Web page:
After downtown graffiti, Palm Springs could give grants to businesses

Acid-etched graffiti that appeared on the windows of several storefronts in downtown Palm Springs prompted police and several business owners to call for help.

Palm Springs police said on May 16, officers investigated eight different incidents of vandalism on the northern half of Palm Canyon Drive, the 100 to 300 blocks. An acid marker caused a permanent etch in the glass, resulting in what police described as “thousands of dollars in damage.”

Vandalized businesses and properties included Wabi Sabi Japan Living and cigar store Tinderbox, said Joy Brown Meredith, president of Main Street Palm Springs.

On Monday, police posted images on Facebook of three people they believe were responsible for the graffiti. Police have asked anyone with information to contact investigators at 760-323-8157.

Three people who Palm Springs police believe are connected to the recent vandalism.

Among the business owners affected is Darrell Baum, the owner of Wabi Sabi Japan Living.

Baum said he currently has no money to fix his windows and many of his neighbors don’t either. So he approached city council member Geoff Kors to create a city grant that would provide business owners with money to replace graffitied windows and similar types of damage.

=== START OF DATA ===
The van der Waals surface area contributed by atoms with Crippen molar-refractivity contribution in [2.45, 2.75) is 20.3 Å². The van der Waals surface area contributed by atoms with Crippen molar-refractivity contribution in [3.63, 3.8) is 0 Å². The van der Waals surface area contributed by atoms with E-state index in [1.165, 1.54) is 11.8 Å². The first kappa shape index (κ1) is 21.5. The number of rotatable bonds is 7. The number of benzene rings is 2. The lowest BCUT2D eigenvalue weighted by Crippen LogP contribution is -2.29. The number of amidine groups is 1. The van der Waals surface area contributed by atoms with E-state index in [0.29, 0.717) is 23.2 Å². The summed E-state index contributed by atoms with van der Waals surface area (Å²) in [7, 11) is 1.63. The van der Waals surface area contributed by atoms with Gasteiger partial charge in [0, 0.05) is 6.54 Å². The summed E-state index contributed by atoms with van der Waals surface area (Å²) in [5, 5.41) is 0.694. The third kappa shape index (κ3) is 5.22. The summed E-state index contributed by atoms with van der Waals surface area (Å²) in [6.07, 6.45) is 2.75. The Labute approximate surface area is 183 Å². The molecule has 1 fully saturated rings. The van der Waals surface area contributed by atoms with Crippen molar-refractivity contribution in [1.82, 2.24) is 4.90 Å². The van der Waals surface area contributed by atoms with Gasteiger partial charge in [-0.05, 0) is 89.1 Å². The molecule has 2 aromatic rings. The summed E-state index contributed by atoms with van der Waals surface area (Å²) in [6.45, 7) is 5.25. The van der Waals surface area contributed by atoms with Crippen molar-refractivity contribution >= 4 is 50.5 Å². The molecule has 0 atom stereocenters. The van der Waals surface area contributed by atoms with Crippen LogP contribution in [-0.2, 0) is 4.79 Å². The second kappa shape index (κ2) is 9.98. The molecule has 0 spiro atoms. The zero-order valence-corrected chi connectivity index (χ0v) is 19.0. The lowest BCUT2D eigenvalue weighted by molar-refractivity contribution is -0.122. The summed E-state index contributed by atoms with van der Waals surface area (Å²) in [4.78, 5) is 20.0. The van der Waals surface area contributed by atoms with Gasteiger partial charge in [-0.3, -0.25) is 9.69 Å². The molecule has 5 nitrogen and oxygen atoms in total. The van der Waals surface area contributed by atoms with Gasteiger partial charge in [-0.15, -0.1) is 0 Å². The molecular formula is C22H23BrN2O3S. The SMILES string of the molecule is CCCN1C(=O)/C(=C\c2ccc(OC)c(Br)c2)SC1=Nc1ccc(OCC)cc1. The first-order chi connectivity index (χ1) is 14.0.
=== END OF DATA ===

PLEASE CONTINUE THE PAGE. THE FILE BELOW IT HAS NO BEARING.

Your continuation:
Now the council is due to vote on Thursday to award grants to businesses that have been vandalized and those that want to install security camera systems or make general improvements to their exteriors.

According to a memo written by City Manager Justin Clifton, the city has periodically offered economic assistance to encourage improvement and investment in commercial or retail properties that help revitalize the city.

The city offered funding for facade improvements several times over the past decade before removing the program from the budget for the 2020-2021 fiscal year due to concerns that the COVID-19 pandemic could cause a loss of revenue for the city.

The current proposal is for the city to allocate $50,000 in grants to businesses that have been vandalized and an additional $50,000 to businesses looking to purchase cameras. Clifton’s memo does not say if there will be a cap on how much a business can get or if businesses will have to match city funds.

If council agrees, an additional $150,000 will be allocated to businesses that want to make general improvements to the exterior of their storefront, including walls, signs, awnings, windows and paint. These will be matching grants of up to $5,000.

The board meeting will begin at 5:30 p.m. Thursday.

David H. Henry